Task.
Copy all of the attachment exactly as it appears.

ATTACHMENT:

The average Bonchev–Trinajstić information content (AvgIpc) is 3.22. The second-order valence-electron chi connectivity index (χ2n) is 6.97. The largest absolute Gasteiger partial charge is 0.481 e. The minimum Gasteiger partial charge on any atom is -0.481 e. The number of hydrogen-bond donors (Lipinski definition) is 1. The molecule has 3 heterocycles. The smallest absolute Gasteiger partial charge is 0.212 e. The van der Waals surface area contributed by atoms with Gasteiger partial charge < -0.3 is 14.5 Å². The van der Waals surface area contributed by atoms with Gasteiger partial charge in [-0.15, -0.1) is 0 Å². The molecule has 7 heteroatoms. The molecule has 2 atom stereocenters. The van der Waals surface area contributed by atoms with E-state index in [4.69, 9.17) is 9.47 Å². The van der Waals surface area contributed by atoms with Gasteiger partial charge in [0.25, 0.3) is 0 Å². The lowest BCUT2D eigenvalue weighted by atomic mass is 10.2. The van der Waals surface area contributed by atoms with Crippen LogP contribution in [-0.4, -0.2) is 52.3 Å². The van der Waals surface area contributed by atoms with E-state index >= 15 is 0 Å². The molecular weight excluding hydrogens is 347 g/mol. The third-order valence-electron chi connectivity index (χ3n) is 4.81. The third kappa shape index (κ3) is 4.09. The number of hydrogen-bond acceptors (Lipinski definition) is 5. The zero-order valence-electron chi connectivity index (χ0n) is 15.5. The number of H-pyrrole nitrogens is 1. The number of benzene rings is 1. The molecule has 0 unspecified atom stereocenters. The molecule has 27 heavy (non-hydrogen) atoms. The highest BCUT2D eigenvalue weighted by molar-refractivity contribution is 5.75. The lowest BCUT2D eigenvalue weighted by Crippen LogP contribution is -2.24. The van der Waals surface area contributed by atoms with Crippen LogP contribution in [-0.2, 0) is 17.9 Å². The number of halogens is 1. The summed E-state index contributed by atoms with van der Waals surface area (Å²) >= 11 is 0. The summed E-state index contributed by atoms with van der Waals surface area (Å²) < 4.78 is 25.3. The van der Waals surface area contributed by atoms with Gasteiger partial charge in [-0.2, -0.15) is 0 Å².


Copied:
The average Bonchev–Trinajstić information content (AvgIpc) is 3.22. The second-order valence-electron chi connectivity index (χ2n) is 6.97. The largest absolute Gasteiger partial charge is 0.481 e. The minimum Gasteiger partial charge on any atom is -0.481 e. The number of hydrogen-bond donors (Lipinski definition) is 1. The molecule has 3 heterocycles. The smallest absolute Gasteiger partial charge is 0.212 e. The van der Waals surface area contributed by atoms with Gasteiger partial charge < -0.3 is 14.5 Å². The van der Waals surface area contributed by atoms with Gasteiger partial charge in [-0.15, -0.1) is 0 Å². The molecule has 7 heteroatoms. The molecule has 2 atom stereocenters. The van der Waals surface area contributed by atoms with E-state index in [4.69, 9.17) is 9.47 Å². The van der Waals surface area contributed by atoms with Gasteiger partial charge in [0.25, 0.3) is 0 Å². The lowest BCUT2D eigenvalue weighted by atomic mass is 10.2. The van der Waals surface area contributed by atoms with Crippen LogP contribution in [-0.4, -0.2) is 52.3 Å². The van der Waals surface area contributed by atoms with E-state index >= 15 is 0 Å². The molecular weight excluding hydrogens is 347 g/mol. The third-order valence-electron chi connectivity index (χ3n) is 4.81. The third kappa shape index (κ3) is 4.09. The number of hydrogen-bond acceptors (Lipinski definition) is 5. The zero-order valence-electron chi connectivity index (χ0n) is 15.5. The number of H-pyrrole nitrogens is 1. The number of benzene rings is 1. The molecule has 0 unspecified atom stereocenters. The molecule has 27 heavy (non-hydrogen) atoms. The highest BCUT2D eigenvalue weighted by molar-refractivity contribution is 5.75. The lowest BCUT2D eigenvalue weighted by Crippen LogP contribution is -2.24. The van der Waals surface area contributed by atoms with Crippen LogP contribution in [-0.2, 0) is 17.9 Å². The number of halogens is 1. The summed E-state index contributed by atoms with van der Waals surface area (Å²) >= 11 is 0. The summed E-state index contributed by atoms with van der Waals surface area (Å²) < 4.78 is 25.3. The van der Waals surface area contributed by atoms with Gasteiger partial charge in [-0.2, -0.15) is 0 Å².